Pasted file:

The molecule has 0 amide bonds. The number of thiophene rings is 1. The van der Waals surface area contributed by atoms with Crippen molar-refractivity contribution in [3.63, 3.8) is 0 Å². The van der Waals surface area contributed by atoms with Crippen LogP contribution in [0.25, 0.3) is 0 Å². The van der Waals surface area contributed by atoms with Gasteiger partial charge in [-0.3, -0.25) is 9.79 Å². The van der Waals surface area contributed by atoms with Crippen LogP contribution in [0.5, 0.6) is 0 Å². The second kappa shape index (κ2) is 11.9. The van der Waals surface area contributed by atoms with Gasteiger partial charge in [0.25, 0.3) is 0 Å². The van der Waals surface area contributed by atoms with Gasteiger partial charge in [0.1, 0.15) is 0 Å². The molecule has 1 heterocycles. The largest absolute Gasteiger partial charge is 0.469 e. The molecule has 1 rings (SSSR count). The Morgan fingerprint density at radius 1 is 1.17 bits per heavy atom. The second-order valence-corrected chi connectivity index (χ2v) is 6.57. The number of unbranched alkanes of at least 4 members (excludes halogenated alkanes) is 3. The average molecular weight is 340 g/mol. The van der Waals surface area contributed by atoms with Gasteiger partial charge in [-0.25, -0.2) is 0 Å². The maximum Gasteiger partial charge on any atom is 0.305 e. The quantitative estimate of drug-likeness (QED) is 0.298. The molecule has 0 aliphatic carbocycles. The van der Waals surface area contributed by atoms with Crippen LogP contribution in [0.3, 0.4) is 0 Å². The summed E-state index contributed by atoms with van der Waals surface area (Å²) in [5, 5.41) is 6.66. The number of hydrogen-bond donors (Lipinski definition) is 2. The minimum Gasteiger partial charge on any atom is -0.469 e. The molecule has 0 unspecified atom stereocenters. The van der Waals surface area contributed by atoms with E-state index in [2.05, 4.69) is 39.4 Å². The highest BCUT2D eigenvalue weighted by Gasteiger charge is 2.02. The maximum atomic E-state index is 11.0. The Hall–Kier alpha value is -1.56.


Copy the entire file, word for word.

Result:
The molecule has 0 amide bonds. The number of thiophene rings is 1. The van der Waals surface area contributed by atoms with Crippen molar-refractivity contribution in [3.63, 3.8) is 0 Å². The van der Waals surface area contributed by atoms with Crippen LogP contribution in [0.25, 0.3) is 0 Å². The van der Waals surface area contributed by atoms with Gasteiger partial charge in [-0.3, -0.25) is 9.79 Å². The van der Waals surface area contributed by atoms with Crippen LogP contribution in [0.5, 0.6) is 0 Å². The second kappa shape index (κ2) is 11.9. The van der Waals surface area contributed by atoms with Gasteiger partial charge in [0.25, 0.3) is 0 Å². The van der Waals surface area contributed by atoms with Gasteiger partial charge in [0.1, 0.15) is 0 Å². The molecule has 1 heterocycles. The largest absolute Gasteiger partial charge is 0.469 e. The molecule has 1 rings (SSSR count). The Morgan fingerprint density at radius 1 is 1.17 bits per heavy atom. The second-order valence-corrected chi connectivity index (χ2v) is 6.57. The number of unbranched alkanes of at least 4 members (excludes halogenated alkanes) is 3. The average molecular weight is 340 g/mol. The van der Waals surface area contributed by atoms with Gasteiger partial charge in [-0.25, -0.2) is 0 Å². The maximum Gasteiger partial charge on any atom is 0.305 e. The quantitative estimate of drug-likeness (QED) is 0.298. The molecule has 0 aliphatic carbocycles. The van der Waals surface area contributed by atoms with Crippen LogP contribution in [0.3, 0.4) is 0 Å². The summed E-state index contributed by atoms with van der Waals surface area (Å²) in [5, 5.41) is 6.66. The number of hydrogen-bond donors (Lipinski definition) is 2. The minimum Gasteiger partial charge on any atom is -0.469 e. The molecule has 0 unspecified atom stereocenters. The van der Waals surface area contributed by atoms with E-state index in [2.05, 4.69) is 39.4 Å². The highest BCUT2D eigenvalue weighted by Gasteiger charge is 2.02. The maximum atomic E-state index is 11.0. The Hall–Kier alpha value is -1.56.